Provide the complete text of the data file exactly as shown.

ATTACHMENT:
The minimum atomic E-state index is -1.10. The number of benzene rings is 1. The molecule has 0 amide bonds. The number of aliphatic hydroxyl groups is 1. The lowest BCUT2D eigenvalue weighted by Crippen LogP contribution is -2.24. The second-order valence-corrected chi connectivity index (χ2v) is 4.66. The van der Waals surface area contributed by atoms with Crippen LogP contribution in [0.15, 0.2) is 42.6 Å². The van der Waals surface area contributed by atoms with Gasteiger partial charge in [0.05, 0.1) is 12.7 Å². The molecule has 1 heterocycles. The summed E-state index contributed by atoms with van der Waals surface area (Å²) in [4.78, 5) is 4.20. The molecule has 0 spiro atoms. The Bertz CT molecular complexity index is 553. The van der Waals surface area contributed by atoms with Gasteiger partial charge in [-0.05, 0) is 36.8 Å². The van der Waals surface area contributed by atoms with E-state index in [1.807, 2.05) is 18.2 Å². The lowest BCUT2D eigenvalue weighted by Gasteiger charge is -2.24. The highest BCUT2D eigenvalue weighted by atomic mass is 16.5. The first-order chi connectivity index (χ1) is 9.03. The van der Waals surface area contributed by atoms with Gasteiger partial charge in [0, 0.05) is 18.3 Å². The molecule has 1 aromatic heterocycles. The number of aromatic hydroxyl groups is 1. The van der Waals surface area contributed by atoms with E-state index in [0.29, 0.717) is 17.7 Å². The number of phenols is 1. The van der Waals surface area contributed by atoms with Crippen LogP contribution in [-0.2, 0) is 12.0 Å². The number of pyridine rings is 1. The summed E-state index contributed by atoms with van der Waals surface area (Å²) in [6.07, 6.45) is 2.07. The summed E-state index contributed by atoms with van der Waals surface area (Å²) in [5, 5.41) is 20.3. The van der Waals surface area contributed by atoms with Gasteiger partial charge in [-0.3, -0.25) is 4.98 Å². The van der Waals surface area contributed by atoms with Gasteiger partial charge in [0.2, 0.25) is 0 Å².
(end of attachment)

The minimum atomic E-state index is -1.10. The number of benzene rings is 1. The molecule has 0 amide bonds. The number of aliphatic hydroxyl groups is 1. The lowest BCUT2D eigenvalue weighted by Crippen LogP contribution is -2.24. The second-order valence-corrected chi connectivity index (χ2v) is 4.66. The van der Waals surface area contributed by atoms with Crippen LogP contribution in [0.15, 0.2) is 42.6 Å². The van der Waals surface area contributed by atoms with Gasteiger partial charge in [0.05, 0.1) is 12.7 Å². The molecule has 1 heterocycles. The summed E-state index contributed by atoms with van der Waals surface area (Å²) in [4.78, 5) is 4.20. The molecule has 0 spiro atoms. The Bertz CT molecular complexity index is 553. The van der Waals surface area contributed by atoms with Gasteiger partial charge in [-0.05, 0) is 36.8 Å². The van der Waals surface area contributed by atoms with E-state index in [1.807, 2.05) is 18.2 Å². The lowest BCUT2D eigenvalue weighted by Gasteiger charge is -2.24. The highest BCUT2D eigenvalue weighted by atomic mass is 16.5. The first-order chi connectivity index (χ1) is 9.03. The van der Waals surface area contributed by atoms with Gasteiger partial charge in [0, 0.05) is 18.3 Å². The molecule has 1 aromatic heterocycles. The number of aromatic hydroxyl groups is 1. The van der Waals surface area contributed by atoms with E-state index in [0.29, 0.717) is 17.7 Å². The number of phenols is 1. The van der Waals surface area contributed by atoms with Crippen LogP contribution in [-0.2, 0) is 12.0 Å². The number of pyridine rings is 1. The summed E-state index contributed by atoms with van der Waals surface area (Å²) in [6.07, 6.45) is 2.07. The summed E-state index contributed by atoms with van der Waals surface area (Å²) in [5, 5.41) is 20.3. The van der Waals surface area contributed by atoms with Gasteiger partial charge in [-0.3, -0.25) is 4.98 Å². The van der Waals surface area contributed by atoms with Gasteiger partial charge in [0.2, 0.25) is 0 Å².